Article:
and eye color. Looking to update your hair color this In addition, trained stylists who have mastered season, but not sure what is right for you? the art of dimensional color, are able to Consult with an expert who is trained to help strategically place highlights and lowlights that you understand what your ideal target hair work with the shape of your haircut. color might be. By Alex Paredes Many folks believe that drinking eight glasses of with a professional, than Color experts, such as the advanced stylists Fashion Week in NYC is one of Consulting the most exciting events in rather the Fashion water a day keeps a person’s skin hydrated. That is trying to alter your color alone, will ensure at Salon 01, are trained to formulate your hair world! The new trends for the summer have now been revealed! Hair, makeupthat acolor myth, and we’ll debunk it here. is important youare achieve the lookasyou going for! to based on what is best for skin tone and accessory trends forItyour the warm weather emerging weare look forward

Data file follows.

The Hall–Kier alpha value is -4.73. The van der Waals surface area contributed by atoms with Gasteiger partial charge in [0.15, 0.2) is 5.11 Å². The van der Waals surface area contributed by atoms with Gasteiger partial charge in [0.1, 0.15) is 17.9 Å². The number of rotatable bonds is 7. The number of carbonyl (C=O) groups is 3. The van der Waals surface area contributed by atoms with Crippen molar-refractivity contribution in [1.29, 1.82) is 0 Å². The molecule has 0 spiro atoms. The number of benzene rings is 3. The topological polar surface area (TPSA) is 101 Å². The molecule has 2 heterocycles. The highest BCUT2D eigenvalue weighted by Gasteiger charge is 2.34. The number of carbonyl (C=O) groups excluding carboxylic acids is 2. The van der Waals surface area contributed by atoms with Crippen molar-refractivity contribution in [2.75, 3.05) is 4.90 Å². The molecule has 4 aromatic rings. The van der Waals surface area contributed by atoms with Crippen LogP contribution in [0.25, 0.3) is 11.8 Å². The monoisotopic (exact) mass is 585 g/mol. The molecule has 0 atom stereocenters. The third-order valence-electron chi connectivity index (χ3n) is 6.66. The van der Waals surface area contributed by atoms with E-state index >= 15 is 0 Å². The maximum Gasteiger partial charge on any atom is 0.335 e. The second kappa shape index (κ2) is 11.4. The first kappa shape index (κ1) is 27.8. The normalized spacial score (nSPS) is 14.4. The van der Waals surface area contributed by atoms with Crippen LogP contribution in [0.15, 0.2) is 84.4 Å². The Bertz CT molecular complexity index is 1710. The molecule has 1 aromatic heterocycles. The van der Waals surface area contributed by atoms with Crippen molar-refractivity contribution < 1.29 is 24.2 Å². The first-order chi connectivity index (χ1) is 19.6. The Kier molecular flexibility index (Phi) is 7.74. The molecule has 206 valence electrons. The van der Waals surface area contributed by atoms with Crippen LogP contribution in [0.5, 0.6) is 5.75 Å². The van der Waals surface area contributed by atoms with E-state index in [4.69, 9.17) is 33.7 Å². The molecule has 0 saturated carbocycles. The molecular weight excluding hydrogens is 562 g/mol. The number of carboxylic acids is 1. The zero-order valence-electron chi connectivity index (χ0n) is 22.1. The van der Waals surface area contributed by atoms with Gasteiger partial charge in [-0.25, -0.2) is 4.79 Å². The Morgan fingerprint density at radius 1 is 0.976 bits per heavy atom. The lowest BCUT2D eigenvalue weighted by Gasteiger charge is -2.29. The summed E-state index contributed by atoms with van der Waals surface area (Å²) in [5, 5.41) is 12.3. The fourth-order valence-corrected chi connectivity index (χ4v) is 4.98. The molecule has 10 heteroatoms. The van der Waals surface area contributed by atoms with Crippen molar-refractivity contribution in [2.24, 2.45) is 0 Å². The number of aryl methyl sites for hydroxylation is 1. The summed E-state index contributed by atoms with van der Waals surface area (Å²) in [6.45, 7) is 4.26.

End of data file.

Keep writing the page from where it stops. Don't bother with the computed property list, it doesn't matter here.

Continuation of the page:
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“I went to Ball State University to become a By Alex Paredes fashion magazine By: “I Alex love Paredes the versatility of hair; it can be journalist, but what I gratification I curly, get outup, of my career long,“The short, straight, or really wanted todown. do is what keeps me going,” Laura said It can change with youryou mood your is what seeorwhen IN asked about passion for doing the magazines: the outfit,” says her Katie Rector. As a hair. mentor hairtries andtomakeup,” has01, been with Salon01 since the atLaura Salon Katie pass on very this said Kelly. After start of her career, and over the years she philosophy to allsaying of our emerging stylists. goodbye has accumulated a number of techniques Before joining to the Salon 01 team Katie Ball State, Kelly that an sheeducator can apply all types of hair. Her began the journey was into the beauty industry, training isatina French Cutting, chemical to fulfill her passion teaching local beauty college. She by attending Hair relaxing, hair extensions with Hairdreams, trained under well known educators Fashions by Kaye and her newest technique involves the Vidal Sassoon, Vivienne Mackinder, Sam Beauty Keratin Smoothing System.College. As and past Jamison Shaw.of years at Kelly has developedBrocato over the couple As aalevel 3 stylist, knows how Salon 01, she has found passion forLaura up-dos Currently Katie is a leveland 3 stylist to help her guests achieve the image they special occasion hair. and a valuable part of the educational desire. “I connect withareas my guests Kelly is very artistic in many other as by having team at Salon01. She teaches our stylists well. “I always am working on before a painting at home.” consultations every service, that to connect with guests, creating Kelly said. “I also love tous write children’s stories and gives a great connection.” Lauralasting also impressions on everyone they would love to be published someday.” Her creativity helps her guests understand how theytouch. can for art and writing has helped Kellywhat “Iachieve like totheir keep it atabout them and look home. “One of the develop an eye for matching their needs are. I believe consistency is the perfect hair colormost andimportant parts of my job is to make important,” says. “It makes sure my guestsKatie use the best products forme style to each individual happy to make themshe happy.” guest she sees. their hair at home,” said. Come visit Kelly ifAside Asidefrom from about the herloving love ofeverything hair designing, you are wanting to beauty andlove fashion Katie really Laura has for art.industry She really enjoys change your look for likes to workand with her hands. “I LOVE photography drawing. “Art is a huge fall! Call Salon01 to to cook and garden, much like Martha passion of mine, whether I’m at work or set an appointment home I really enjoy having art as an outlet Stewart!” To book an appointment with with Kelly at 317-5800101 or visit us at Katie, in my life.” Salon01atat 317-580-0101 317-580-0101 to call Call Salon01 to andusappointment Laura or visit us orbook visit online at with see all our staff profiles. at to see all our stylist’s